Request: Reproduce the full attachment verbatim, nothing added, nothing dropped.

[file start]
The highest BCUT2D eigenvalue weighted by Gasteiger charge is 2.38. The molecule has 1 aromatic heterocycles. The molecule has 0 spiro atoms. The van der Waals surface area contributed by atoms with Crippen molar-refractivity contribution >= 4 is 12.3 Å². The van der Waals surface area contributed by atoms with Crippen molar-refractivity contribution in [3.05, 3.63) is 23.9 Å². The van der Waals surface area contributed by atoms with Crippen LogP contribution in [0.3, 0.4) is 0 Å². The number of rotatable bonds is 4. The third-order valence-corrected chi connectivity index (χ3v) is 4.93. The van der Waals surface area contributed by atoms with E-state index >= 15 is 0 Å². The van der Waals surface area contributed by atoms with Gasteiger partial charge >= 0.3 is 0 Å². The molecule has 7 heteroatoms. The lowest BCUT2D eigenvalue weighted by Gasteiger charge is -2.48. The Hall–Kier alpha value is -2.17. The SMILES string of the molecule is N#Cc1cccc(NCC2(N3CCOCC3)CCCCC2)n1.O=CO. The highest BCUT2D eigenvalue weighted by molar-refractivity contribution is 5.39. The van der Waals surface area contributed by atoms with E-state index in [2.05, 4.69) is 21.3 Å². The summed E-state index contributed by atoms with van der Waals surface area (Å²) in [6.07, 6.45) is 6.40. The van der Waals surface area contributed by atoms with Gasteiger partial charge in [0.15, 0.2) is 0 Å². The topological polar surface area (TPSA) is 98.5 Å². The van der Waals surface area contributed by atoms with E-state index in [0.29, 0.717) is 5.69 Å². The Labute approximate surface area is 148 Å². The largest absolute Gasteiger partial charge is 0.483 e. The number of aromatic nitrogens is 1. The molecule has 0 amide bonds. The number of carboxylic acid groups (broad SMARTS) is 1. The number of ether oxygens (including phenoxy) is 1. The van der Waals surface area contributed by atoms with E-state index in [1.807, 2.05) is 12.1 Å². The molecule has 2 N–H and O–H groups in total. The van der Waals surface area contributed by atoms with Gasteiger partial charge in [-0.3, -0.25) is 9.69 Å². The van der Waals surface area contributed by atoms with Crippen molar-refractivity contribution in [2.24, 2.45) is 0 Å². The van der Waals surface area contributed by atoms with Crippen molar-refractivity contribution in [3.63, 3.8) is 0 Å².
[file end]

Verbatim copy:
The highest BCUT2D eigenvalue weighted by Gasteiger charge is 2.38. The molecule has 1 aromatic heterocycles. The molecule has 0 spiro atoms. The van der Waals surface area contributed by atoms with Crippen molar-refractivity contribution >= 4 is 12.3 Å². The van der Waals surface area contributed by atoms with Crippen molar-refractivity contribution in [3.05, 3.63) is 23.9 Å². The van der Waals surface area contributed by atoms with Crippen LogP contribution in [0.3, 0.4) is 0 Å². The number of rotatable bonds is 4. The third-order valence-corrected chi connectivity index (χ3v) is 4.93. The van der Waals surface area contributed by atoms with E-state index >= 15 is 0 Å². The van der Waals surface area contributed by atoms with Gasteiger partial charge >= 0.3 is 0 Å². The molecule has 7 heteroatoms. The lowest BCUT2D eigenvalue weighted by Gasteiger charge is -2.48. The Hall–Kier alpha value is -2.17. The SMILES string of the molecule is N#Cc1cccc(NCC2(N3CCOCC3)CCCCC2)n1.O=CO. The highest BCUT2D eigenvalue weighted by molar-refractivity contribution is 5.39. The van der Waals surface area contributed by atoms with E-state index in [2.05, 4.69) is 21.3 Å². The summed E-state index contributed by atoms with van der Waals surface area (Å²) in [6.07, 6.45) is 6.40. The van der Waals surface area contributed by atoms with Gasteiger partial charge in [0.15, 0.2) is 0 Å². The topological polar surface area (TPSA) is 98.5 Å². The van der Waals surface area contributed by atoms with E-state index in [0.29, 0.717) is 5.69 Å². The Labute approximate surface area is 148 Å². The largest absolute Gasteiger partial charge is 0.483 e. The number of aromatic nitrogens is 1. The molecule has 0 amide bonds. The number of carboxylic acid groups (broad SMARTS) is 1. The number of ether oxygens (including phenoxy) is 1. The van der Waals surface area contributed by atoms with E-state index in [1.807, 2.05) is 12.1 Å². The molecule has 2 N–H and O–H groups in total. The van der Waals surface area contributed by atoms with Gasteiger partial charge in [-0.3, -0.25) is 9.69 Å². The van der Waals surface area contributed by atoms with Crippen molar-refractivity contribution in [2.24, 2.45) is 0 Å². The van der Waals surface area contributed by atoms with Crippen molar-refractivity contribution in [3.63, 3.8) is 0 Å².